I thought you guys might find the following interesting:
What about the "Shepherds abiding in the fields"?
Were shepherds in fields (Luke 2:8) near Bethlehem in December?
Luke 2:8 And there were in the same country shepherds abiding in the field, keeping watch over their flock by night.
It is likely that the climate in Judea then was colder then than now. In recent years there have been photographs of Israelis sun-bathing on December 25th!
According to the Talmud:
i)Shepherds brought sheep in "from the wilderness" for winter.
ii)But shepherds supervised the birth of the lambs in the Temple-owned fields [situated between Jerusalem and Bethlehem] in February.
Luke 2:8-14. The Angelic Proclamation to the Shepherds.
It was in these pastures that David spent his youth and fought the lion and the bear (1 Sam. xvii. 34, 35). A passage in the Mishnah (Shek. vii. 4; comp. Baba K. vii. 7, 80 a) leads to the conclusion that the flocks which pastured there were destined for Temple-sacrifices, and accordingly, that the shepherds who watched over them were not ordinary shepherds. The latter were under the ban of Rabbinism on account of their necessary isolation from religious ordinances and their manner of life, which rendered strict religious observance unlikely, if not absolutely impossible. The same Mischnic passage also leads us to infer that these flocks lay out all the year round [their italics], since they are spoken of as in the fields thirty days before the Passover - that is, in the month of February, when in Palestine the average rainfall is nearly greatest. (Edersheim. Life and Times. i. pp. 186, 187).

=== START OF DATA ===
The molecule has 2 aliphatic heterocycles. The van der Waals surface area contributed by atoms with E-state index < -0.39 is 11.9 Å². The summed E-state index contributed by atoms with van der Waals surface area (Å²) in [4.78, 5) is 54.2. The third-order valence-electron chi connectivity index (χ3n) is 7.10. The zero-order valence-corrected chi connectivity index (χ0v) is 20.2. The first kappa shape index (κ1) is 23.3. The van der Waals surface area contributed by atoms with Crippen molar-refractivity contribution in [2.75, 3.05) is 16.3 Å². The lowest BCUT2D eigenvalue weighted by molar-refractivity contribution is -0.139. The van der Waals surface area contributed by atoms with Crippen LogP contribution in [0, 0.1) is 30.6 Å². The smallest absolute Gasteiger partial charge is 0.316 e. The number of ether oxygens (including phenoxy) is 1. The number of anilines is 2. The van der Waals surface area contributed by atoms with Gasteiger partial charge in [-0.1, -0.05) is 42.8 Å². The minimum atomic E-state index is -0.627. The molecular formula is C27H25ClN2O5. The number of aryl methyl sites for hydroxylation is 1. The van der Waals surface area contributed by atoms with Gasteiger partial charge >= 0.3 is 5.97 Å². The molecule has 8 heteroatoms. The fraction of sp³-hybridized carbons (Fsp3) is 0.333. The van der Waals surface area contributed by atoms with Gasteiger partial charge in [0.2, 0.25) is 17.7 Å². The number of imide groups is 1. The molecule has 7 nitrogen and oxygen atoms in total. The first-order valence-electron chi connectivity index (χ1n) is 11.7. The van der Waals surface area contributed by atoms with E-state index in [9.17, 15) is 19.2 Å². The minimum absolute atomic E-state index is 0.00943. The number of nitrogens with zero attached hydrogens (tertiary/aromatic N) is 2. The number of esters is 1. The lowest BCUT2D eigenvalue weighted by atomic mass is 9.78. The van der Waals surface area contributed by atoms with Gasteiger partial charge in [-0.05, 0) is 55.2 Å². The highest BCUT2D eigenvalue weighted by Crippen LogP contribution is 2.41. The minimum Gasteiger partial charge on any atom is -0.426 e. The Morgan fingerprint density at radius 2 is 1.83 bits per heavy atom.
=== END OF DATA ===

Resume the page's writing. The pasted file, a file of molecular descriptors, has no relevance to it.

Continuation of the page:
v. 8. This statement is by no means conclusive against December as the time of the year. The season may have been a mild one; it is not certain that all sheep were brought under cover at night during the winter months.
It is of the flocks in the wilderness, far from towns or villages, that the often quoted saying was true, that they were taken out in March and brought home in November. These shepherds may have returned from the wilderness, and if so, the time would be between November and March.
From "International Critical Commentary", 1922, "Luke"